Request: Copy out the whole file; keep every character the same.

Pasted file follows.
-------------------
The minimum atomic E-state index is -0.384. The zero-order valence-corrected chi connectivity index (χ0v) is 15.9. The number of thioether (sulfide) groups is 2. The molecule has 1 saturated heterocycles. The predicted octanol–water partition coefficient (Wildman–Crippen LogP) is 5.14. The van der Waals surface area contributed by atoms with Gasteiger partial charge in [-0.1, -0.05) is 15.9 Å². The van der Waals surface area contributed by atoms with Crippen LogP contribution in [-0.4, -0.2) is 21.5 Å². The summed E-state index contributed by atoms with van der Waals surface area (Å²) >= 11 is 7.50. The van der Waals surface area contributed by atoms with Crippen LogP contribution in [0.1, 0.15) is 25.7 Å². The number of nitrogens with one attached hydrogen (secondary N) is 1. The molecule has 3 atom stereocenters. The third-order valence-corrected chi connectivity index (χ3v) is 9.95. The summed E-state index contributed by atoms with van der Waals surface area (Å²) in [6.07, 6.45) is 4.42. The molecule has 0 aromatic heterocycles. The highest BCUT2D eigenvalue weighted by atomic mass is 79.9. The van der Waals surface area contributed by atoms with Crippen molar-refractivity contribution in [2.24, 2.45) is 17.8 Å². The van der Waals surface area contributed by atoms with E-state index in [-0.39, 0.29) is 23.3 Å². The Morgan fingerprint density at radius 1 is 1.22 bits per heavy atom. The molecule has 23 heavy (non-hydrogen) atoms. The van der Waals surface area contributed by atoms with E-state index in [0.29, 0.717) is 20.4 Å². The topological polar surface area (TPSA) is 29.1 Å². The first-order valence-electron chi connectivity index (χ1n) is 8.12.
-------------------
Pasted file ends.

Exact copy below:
The minimum atomic E-state index is -0.384. The zero-order valence-corrected chi connectivity index (χ0v) is 15.9. The number of thioether (sulfide) groups is 2. The molecule has 1 saturated heterocycles. The predicted octanol–water partition coefficient (Wildman–Crippen LogP) is 5.14. The van der Waals surface area contributed by atoms with Gasteiger partial charge in [-0.1, -0.05) is 15.9 Å². The van der Waals surface area contributed by atoms with Crippen LogP contribution in [-0.4, -0.2) is 21.5 Å². The summed E-state index contributed by atoms with van der Waals surface area (Å²) >= 11 is 7.50. The van der Waals surface area contributed by atoms with Crippen LogP contribution in [0.1, 0.15) is 25.7 Å². The number of nitrogens with one attached hydrogen (secondary N) is 1. The molecule has 3 atom stereocenters. The third-order valence-corrected chi connectivity index (χ3v) is 9.95. The summed E-state index contributed by atoms with van der Waals surface area (Å²) in [6.07, 6.45) is 4.42. The molecule has 0 aromatic heterocycles. The highest BCUT2D eigenvalue weighted by atomic mass is 79.9. The van der Waals surface area contributed by atoms with Crippen molar-refractivity contribution in [2.24, 2.45) is 17.8 Å². The van der Waals surface area contributed by atoms with E-state index in [-0.39, 0.29) is 23.3 Å². The Morgan fingerprint density at radius 1 is 1.22 bits per heavy atom. The molecule has 23 heavy (non-hydrogen) atoms. The van der Waals surface area contributed by atoms with E-state index in [0.29, 0.717) is 20.4 Å². The topological polar surface area (TPSA) is 29.1 Å². The first-order valence-electron chi connectivity index (χ1n) is 8.12.